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Takeovers: An Economic and Ethical Perspective

  • Norman Barry
Chapter

Abstract

The 1980s was the age of the takeover boom in Anglo-American economies; although it was by no means the most extreme example in the USA’s economic history.1 It was an era in which considerable disruption was caused to economic organizations; in plant relocation, management restructuring, considerable layoffs and localised unemployment. In ethical terms it was thought to be an example of rampant self-interest and unrestrained individualism.

Keywords

Business Ethic Stock Market Share Price Market Process Efficient Market Hypothesis 
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Notes

  1. 3.
    So far from the 1980s being the age of greed in the USA it was an era of remarkable charitable giving, see R. Bartley, The Seven Fat Years and How to Do It Again (New York: Free Press, 1994) p. 5.Google Scholar
  2. 7.
    The Keiretsu in Japan, a complex system of interlocking directorships, prevents takeovers in that country. For the Japanese banking and financial systems, see M. Flaherty and I. Hiroyuki, ‘The Banking-Industrial Complex’, in D. Okimoto and T. Roblen (eds) Inside the Japanese System (Stanford: Stanford University Press, 1988).Google Scholar
  3. 9.
    For criticisms of the takeover mechanisms see essays by L. Newton and P. Steidlmeier, in W. Hoffman, R. Frederick and E. Petry (eds) The Ethics of Organizational Transformation: Mergers, Takeovers and Corporate Restructuring (New York: Quorum Books, 1989).Google Scholar
  4. 14.
    The record of government investment in economy in the UK is dismal, see J. Burton, Picking Losers? (London: Institute of Economic Affairs, 1983).Google Scholar
  5. 19.
    The work of the Austrian economists has advanced our understanding of the market process, see especially, L. von Mises, Human Action (New Haven: Yale University Press, 1963)Google Scholar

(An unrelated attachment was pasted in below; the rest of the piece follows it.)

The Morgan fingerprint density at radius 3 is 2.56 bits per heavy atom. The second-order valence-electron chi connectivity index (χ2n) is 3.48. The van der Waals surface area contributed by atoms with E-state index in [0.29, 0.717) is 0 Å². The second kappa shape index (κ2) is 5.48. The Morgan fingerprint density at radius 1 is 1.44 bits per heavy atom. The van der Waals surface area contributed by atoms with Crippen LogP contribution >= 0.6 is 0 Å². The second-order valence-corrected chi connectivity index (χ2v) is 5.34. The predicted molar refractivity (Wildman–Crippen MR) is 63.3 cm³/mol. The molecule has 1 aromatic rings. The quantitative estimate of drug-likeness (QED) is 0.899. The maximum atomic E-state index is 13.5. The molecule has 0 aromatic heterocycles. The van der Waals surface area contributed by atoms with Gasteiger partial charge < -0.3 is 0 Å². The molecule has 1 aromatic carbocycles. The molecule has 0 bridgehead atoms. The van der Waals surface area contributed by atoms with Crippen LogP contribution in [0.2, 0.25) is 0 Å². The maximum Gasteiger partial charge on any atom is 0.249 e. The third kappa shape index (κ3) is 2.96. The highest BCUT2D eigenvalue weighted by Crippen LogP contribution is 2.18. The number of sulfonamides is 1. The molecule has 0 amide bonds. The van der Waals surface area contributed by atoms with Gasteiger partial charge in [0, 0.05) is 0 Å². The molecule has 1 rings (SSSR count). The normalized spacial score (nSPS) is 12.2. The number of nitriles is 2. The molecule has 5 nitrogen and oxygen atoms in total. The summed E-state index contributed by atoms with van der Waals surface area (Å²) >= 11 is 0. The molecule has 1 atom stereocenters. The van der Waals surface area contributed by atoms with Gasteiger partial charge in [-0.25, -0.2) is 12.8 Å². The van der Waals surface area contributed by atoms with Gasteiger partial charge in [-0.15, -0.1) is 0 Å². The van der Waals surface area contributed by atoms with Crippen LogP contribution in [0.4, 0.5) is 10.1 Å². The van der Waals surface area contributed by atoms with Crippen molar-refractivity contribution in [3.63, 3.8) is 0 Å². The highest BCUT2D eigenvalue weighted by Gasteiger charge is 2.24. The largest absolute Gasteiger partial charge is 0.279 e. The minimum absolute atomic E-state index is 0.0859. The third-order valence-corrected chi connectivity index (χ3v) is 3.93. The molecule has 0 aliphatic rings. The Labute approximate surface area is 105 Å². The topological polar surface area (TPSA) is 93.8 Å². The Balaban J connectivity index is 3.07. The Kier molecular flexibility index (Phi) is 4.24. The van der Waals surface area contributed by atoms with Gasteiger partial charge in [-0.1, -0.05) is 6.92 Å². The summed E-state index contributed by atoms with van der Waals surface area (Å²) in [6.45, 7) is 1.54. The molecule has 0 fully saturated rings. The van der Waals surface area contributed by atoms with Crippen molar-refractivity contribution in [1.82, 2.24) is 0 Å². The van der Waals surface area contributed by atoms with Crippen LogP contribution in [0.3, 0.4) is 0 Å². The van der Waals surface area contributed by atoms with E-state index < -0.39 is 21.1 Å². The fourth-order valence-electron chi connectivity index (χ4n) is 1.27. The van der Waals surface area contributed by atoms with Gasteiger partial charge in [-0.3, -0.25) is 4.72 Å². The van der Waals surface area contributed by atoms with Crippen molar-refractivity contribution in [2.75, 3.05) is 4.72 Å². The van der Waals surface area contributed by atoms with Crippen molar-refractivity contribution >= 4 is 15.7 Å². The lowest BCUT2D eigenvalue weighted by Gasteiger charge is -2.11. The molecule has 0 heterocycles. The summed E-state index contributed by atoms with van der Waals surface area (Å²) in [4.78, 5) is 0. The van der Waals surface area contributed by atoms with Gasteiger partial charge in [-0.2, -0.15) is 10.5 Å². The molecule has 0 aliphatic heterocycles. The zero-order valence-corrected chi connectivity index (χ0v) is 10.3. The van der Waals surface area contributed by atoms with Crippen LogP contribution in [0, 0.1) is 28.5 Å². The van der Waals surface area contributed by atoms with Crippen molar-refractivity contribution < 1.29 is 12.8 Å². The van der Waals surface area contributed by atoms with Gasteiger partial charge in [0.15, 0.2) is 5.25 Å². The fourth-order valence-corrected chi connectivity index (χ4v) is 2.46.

6. F.A. Hayek, Individualism and Economic Order (London: Routledge & Kegan Paul, 1948).Google Scholar
  7. 23.
    I. Fallon and J. Srodes, Takeovers (London: Pan, 1987).Google Scholar
  8. 28.
    See R. Ruback, ‘An Overview of Takeover Defenses’, in A. Auerbach (ed.) Mergers and Acquisitions (Chicago: University of Chicago Press, 1988) pp. 42–4.Google Scholar
  9. 41.
    See M. Ricketts, ‘Kirzner’s Theory of Entrepreneurship’, in B. Caldwell and S. Bohm (eds) Austrian Economics: Tensions and New Directions (London: Kluwer, 1994) pp. 80–1.Google Scholar
  10. 42.
    R. Sobel, Dangerous Dreamers (New York: Wiley, 1993).Google Scholar
  11. 43.
    See for example, J. Stewart, Den of Thieves (New York: Simon & Schuster, 1991).Google Scholar
  12. 45.
    See F. Bailey, The Junk Bond Revolution (London: Fourth Estate, 1994)Google Scholar
  13. 46.
    Their activities are described in D. Fischel, Payback (New York: Harper, 1995).Google Scholar
  14. 47.
    See S. Mulhall and A. Swift, Liberals and Communitarians (Oxford: Black-well, 1992).Google Scholar
  15. A. Etzioni, The Spirit of Community (New York: Crown, 1993).Google Scholar
  16. 48.
    The egalitarian liberal, John Rawls, has incorporated some features of communitarianism in the latest statement of his theory of justice, Political Liberalism (New York: Columbia University Press, 1993).Google Scholar
  17. 50.
    For the public interest, see N. Barry, An Introduction to Modem Political Theory (London: Macmillan, 1995, 3rd edn).CrossRefGoogle Scholar

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© Norman Barry 1998

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  • Norman Barry

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